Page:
It is the common desire among all shades of Pakistanis to travel hither and dither over Eid, to be able to spend it in the company of loved ones. I, being very much a Pakistani, gave in to the same wish and decided to spend Eid in Karachi with my daughter and hence got myself a return ticket from Islamabad on Airblue.

The getting to Karachi journey was uneventful and quite nice actually because the flight was not packed. The joy of Eid was as usual spread out over quite a few days, starting from the Independence Day holiday on August 14 rolling on to Juma-tul-Wida then Eid. (The break will only be logically over after this weekend concludes actually.)

For a country mired in poor economy and a sea of other problems, the will to holiday remains robust and uppermost. Karachi was no different. It is a city that has more people than it can contain and they were all out to party and revel in the aftermath of Eid. The population, it seemed, all wanted to be on the roads that led to terrible traffic jams. As in the floods that arrive every summer, there is equal unpreparedness for traffic jams, which the city administration knows will happen as surely as day follows night. Perhaps, they get a kick out of not planning ahead and by just hoping that people will be too busy watching television or too scared for their lives to come outdoors.

Karachi has learnt to live with risk to life and limb, and nobody gets deterred from having fun and living each day to the fullest, particularly national holidays. The newest place that attracts hoards and hoards of people every day is the Dolmen Mall at Clifton. Within its air-conditioned, beautiful interior one could be at any good shopping mall just about anywhere in the world! The world famous brands, the theme restaurants, the superstore are all a fantastic addition to the city and lull you into believing that good times may just be possible.

The jamming of mobile phones on Chand Raat was a new one for us. This jam was not such a bad thing though. Because everybody you do not want to hear from particularly, as well as their aunts, send you Eid greetings over SMS all night long. It was quite another thing to receive handwritten Eid cards from far and wide, as was done before the SMS age and which added to the festive look at home. But what with over 100 million mobile phone users in the country the tradition of sending out personalised Eid cards has just petered out and has almost completely been replaced by a group message and a message tone on your phone.

To come back to my return flight on Airblue. I had booked for 6:00 in the evening on August 23. It was bang on time and the check in was very courteous, even though the flight was packed. All the passengers boarded and sat in their allocated seats barring 4 or 5 seats, which remained empty until almost the last minute. There was sudden hustle and bustle as two bearded and able bodied gentlemen in shalwar kameez and turbans came on board. Their clothes were not the strange part as was their hand luggage. They had about 12 to 14 pieces of approximately two by two and a half feet of plastic bags containing something very sturdy. They were being assisted by the airline’s ground, male staff. Two seats were taken by the bags while some were shoved in the baggage containers above the seats and the two gentlemen took the two remaining seats. They seemed to be guarding the bags with their lives almost as if they had gold bricks in them. I could not help myself and asked one of the men what was in the bags to which he gave a short, curt reply ‘books’.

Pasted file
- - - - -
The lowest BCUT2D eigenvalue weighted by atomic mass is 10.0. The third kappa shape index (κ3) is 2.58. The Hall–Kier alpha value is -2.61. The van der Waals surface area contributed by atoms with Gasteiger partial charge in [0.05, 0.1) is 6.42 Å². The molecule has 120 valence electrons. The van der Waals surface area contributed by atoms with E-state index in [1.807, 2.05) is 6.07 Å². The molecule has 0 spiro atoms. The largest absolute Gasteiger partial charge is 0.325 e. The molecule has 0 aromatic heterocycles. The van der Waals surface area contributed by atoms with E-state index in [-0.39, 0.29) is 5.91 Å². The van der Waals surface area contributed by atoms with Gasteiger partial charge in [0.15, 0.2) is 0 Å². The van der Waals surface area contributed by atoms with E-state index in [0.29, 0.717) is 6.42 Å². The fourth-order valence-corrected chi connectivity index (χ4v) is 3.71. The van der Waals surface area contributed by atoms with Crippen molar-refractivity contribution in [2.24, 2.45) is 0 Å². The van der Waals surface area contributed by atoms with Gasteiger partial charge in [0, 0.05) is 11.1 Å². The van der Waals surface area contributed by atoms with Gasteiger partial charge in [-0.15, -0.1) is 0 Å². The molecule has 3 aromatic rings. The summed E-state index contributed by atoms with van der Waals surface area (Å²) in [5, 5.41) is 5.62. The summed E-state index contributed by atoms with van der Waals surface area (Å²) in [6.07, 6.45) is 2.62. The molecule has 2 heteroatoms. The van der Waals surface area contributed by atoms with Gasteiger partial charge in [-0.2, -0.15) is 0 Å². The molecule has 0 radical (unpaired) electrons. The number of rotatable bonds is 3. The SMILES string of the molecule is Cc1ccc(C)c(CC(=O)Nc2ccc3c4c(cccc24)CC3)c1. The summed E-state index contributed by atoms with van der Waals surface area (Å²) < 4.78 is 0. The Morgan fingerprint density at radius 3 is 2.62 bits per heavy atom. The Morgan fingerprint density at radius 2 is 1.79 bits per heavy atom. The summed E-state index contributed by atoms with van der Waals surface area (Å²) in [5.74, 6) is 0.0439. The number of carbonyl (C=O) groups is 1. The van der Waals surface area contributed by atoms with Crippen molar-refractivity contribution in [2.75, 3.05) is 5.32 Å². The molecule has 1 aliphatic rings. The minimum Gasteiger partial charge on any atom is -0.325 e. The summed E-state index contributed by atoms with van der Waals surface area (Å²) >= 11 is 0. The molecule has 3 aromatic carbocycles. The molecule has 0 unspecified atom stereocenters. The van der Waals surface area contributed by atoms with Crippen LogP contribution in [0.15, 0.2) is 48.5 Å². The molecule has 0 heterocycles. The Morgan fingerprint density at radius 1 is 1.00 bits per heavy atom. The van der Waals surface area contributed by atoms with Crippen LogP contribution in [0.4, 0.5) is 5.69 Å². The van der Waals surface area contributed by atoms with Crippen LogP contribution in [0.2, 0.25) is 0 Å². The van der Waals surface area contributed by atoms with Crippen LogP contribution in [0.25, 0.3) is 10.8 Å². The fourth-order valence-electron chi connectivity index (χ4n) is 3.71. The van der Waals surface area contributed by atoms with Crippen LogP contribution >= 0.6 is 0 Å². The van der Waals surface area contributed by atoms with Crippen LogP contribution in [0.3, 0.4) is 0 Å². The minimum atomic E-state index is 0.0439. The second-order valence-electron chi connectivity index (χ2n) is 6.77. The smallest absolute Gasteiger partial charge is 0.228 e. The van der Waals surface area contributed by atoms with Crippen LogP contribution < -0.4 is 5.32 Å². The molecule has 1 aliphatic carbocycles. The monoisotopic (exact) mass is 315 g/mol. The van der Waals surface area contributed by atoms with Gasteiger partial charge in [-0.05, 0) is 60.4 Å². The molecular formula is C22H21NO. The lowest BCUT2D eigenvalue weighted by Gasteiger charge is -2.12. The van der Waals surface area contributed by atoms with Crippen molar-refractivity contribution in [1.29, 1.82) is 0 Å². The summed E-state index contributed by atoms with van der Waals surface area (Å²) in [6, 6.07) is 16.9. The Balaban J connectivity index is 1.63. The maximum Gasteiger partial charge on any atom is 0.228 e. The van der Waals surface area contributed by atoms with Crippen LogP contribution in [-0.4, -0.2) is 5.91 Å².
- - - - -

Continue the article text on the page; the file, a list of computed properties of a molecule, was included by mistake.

The bags blocked the passageway when the plane came to a halt and just about all the passengers were perturbed and curious about this hand carriage facility provided by the airline. As soon as the plane landed, there was again assistance available to the men from ground staff, who offloaded their stuff quickly like almost on a mission. Again one of the passenger busses that take passengers to the terminal was almost piled up with this strange luggage. At the terminal, the two men loaded their stuff on trolleys and were whisked out immediately. Why are rules not rules for everybody, is the question I want to ask the airline’s management. The strange, furtive behaviour of these two mentioned passengers and their mysterious hand luggage would not have been possible on any airline without the explicit permission of the authorities concerned. And the times we live in are certainly not conducive to cause so much suspicious discomfort to the public that travels Airblue.

Postscript: Among some of the negative stories that happened in the last week is the one about a young Christian female child of indeterminate age, and who reportedly has Down’s Syndrome too, being apprehended for blasphemy. The newspapers say that her lawyer is not being allowed to see her. This child is a Pakistani child, belonging to a minority faith which was, (we were told in no uncertain terms by Quaid-i-Azam way back on August 11, 1947), not the business of state and that we were all equal citizens in every sense of the word. It is the duty of every right-thinking Pakistani to ensure fairness and justice for this girl. We owe it to Mr Jinnah’s memory and his long-forgotten school of thought.

The writer is a public relations and event management professional based in Islamabad.

Email: tallatazim@yahoo.com